The US seems to have missed that memo.
In 2014, it had one of the lowest enrollment rates for children in early childhood and pre-primary programs among the world’s richest 35 countries.
“We value our children less than other nations do,” Arne Duncan, the former U.S. secretary of education told the Hechinger report, which recently published a five-part series on public preschools. “I don’t have an easier or softer or kinder way to say that.”
6 September
Counting the benefits of teaching math to 3-year-olds
(PBS Newshour) In Boston public schools, 3, 4 and 5-year-olds are getting their first introduction to math. Before they walk through the kindergarten door, the “Building Blocks” curriculum is designed to encourage very young children to think and talk about math concepts throughout the days, by providing lessons through innovative games.
” Early math is surprisingly important. What kids know in their preschool or entering kindergarten year about mathematics predicts their later school success. In mathematics, sure, that makes sense, but it even predicts later reading success, as well as early literacy skills do.
Early math is cognitively fundamental. It’s not just about number and shapes. There’s reasoning and thinking embedded in what we do in early mathematics that forms a foundation for years to come.”
29 August
JFK with Arthur SchlesingerWhy Did We Stop Teaching Political History?
(NYT) The ramifications extend well beyond higher education. The drying up of scholarly expertise affects universities’ ability to educate teachers — as well as aspiring lawyers, politicians, journalists and business leaders — who will enter their professions having learned too little about the nation’s political history. Not least, in this age of extreme partisanship, they’ll be insufficiently aware of the importance that compromise has played in America’s past, of the vital role of mutual give-and-take in the democratic process.
26 August
University of Chicago Strikes Back Against Campus Political Correctness
(NYT) “Our commitment to academic freedom means that we do not support so-called trigger warnings, we do not cancel invited speakers because their topics might prove controversial, and we do not condone the creation of intellectual ‘safe spaces’ where individuals can retreat from ideas and perspectives at odds with their own,” John Ellison, dean of students, wrote to members of the class of 2020, who will arrive next month.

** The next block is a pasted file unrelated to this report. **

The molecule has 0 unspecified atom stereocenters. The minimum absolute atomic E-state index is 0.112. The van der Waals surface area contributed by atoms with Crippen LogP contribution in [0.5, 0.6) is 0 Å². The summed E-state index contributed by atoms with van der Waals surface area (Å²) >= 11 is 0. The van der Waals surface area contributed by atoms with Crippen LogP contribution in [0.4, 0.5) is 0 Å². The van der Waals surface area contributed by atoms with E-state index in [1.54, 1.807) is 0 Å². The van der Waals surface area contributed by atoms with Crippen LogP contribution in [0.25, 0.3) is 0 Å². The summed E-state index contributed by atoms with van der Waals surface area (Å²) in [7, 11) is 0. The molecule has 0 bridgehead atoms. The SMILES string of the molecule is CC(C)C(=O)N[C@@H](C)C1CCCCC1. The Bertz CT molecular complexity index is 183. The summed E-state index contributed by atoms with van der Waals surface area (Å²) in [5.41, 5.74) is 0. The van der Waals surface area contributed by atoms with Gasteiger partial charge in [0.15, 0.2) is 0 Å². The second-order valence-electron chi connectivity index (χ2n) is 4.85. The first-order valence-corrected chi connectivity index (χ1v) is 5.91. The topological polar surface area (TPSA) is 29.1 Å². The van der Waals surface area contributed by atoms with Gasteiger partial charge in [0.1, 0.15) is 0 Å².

It was a not-so-veiled rebuke to the protests calling for limits on what kinds of speech should be condoned on campus, and who should be allowed to speak, that have rocked Yale, Wesleyan, Oberlin and many other colleges and universities in recent years. Some alumni, dismayed by the trend, have withheld donations from their alma maters.
The Chicago letter echoed policies that were already in place there and at a number of other universities calling for “the freedom to espouse and explore a wide range of ideas.” But its stark wording, coming from one of the nation’s leading universities, and in a routine correspondence that usually contains nothing more contentious than a dining hall schedule, felt to people on all sides like a statement.
9 August
The Best Schools In The World Do This. Why Don’t We?
(NPR) What could — and should — we do differently?
This question drove a bipartisan group of more than two-dozen state lawmakers and legislative staffers on an 18-month journey. Their mission: study some of the world’s top-performing school systems, including those in Finland, Hong Kong, Japan, Ontario, Poland, Shanghai, Singapore and Taiwan.
Today the group, part of the National Conference of State Legislatures, released its findings, titled No Time to Lose: How to Build a World-Class Education System State by State.
5 July
From the sublime – this brilliant piece and measured analysis by John Walmsley, Head of UWC Atlantic College encourages maturity in students and preparedness to meet today’s challenges.
Brexit shows how much we need international education
(The Telegraph) … the next generation …need more platforms for debate in school, better engagement from politicians, they need to be taught about global issues in their curriculums, and to continue to challenge and be challenged by their peers from inside and outside the UK.
Only then can we have the type of inclusive, measured, profound debates that were so sorely missed by both sides over the past few months.
To the incomprehensibly ridiculous encouragement of a sense of entitlement
Quebec students to get full marks for history exam essay question
Answer to question 22 was leaked online night before the test
(CBC) After reviewing the exams, the government has decided to give everyone the points regardless of whether the answer was right or wrong.

Stop, Start, Continue: Conceptual Understanding Meets Applied Problem Solving
David B Hawley, International Baccalaureate (IB) Chief Academic Officer